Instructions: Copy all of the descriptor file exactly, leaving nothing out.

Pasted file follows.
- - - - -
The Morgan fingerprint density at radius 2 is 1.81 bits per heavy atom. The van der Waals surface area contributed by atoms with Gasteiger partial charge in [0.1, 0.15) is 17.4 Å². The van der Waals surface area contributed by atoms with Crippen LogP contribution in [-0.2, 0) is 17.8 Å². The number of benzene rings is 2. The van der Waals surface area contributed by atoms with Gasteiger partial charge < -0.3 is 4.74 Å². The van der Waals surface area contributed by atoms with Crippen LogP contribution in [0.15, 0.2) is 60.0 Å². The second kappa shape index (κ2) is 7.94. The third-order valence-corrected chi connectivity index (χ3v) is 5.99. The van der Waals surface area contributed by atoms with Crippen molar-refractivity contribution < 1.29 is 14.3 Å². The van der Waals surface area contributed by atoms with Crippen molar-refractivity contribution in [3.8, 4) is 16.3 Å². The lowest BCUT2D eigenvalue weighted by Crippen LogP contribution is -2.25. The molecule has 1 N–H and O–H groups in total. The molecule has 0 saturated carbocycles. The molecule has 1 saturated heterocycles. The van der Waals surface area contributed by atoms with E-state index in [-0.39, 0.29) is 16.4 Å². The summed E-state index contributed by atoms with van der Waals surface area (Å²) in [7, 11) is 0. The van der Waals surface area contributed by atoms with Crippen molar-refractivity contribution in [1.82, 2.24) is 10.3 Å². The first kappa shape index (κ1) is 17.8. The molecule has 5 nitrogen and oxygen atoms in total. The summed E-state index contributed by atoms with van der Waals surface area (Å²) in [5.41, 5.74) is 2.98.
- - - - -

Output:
The Morgan fingerprint density at radius 2 is 1.81 bits per heavy atom. The van der Waals surface area contributed by atoms with Gasteiger partial charge in [0.1, 0.15) is 17.4 Å². The van der Waals surface area contributed by atoms with Crippen LogP contribution in [-0.2, 0) is 17.8 Å². The number of benzene rings is 2. The van der Waals surface area contributed by atoms with Gasteiger partial charge < -0.3 is 4.74 Å². The van der Waals surface area contributed by atoms with Crippen LogP contribution in [0.15, 0.2) is 60.0 Å². The second kappa shape index (κ2) is 7.94. The third-order valence-corrected chi connectivity index (χ3v) is 5.99. The van der Waals surface area contributed by atoms with Crippen molar-refractivity contribution < 1.29 is 14.3 Å². The van der Waals surface area contributed by atoms with Crippen molar-refractivity contribution in [3.8, 4) is 16.3 Å². The lowest BCUT2D eigenvalue weighted by Crippen LogP contribution is -2.25. The molecule has 1 N–H and O–H groups in total. The molecule has 0 saturated carbocycles. The molecule has 1 saturated heterocycles. The van der Waals surface area contributed by atoms with E-state index in [-0.39, 0.29) is 16.4 Å². The summed E-state index contributed by atoms with van der Waals surface area (Å²) in [7, 11) is 0. The van der Waals surface area contributed by atoms with Crippen molar-refractivity contribution in [1.82, 2.24) is 10.3 Å². The first kappa shape index (κ1) is 17.8. The molecule has 5 nitrogen and oxygen atoms in total. The summed E-state index contributed by atoms with van der Waals surface area (Å²) in [5.41, 5.74) is 2.98.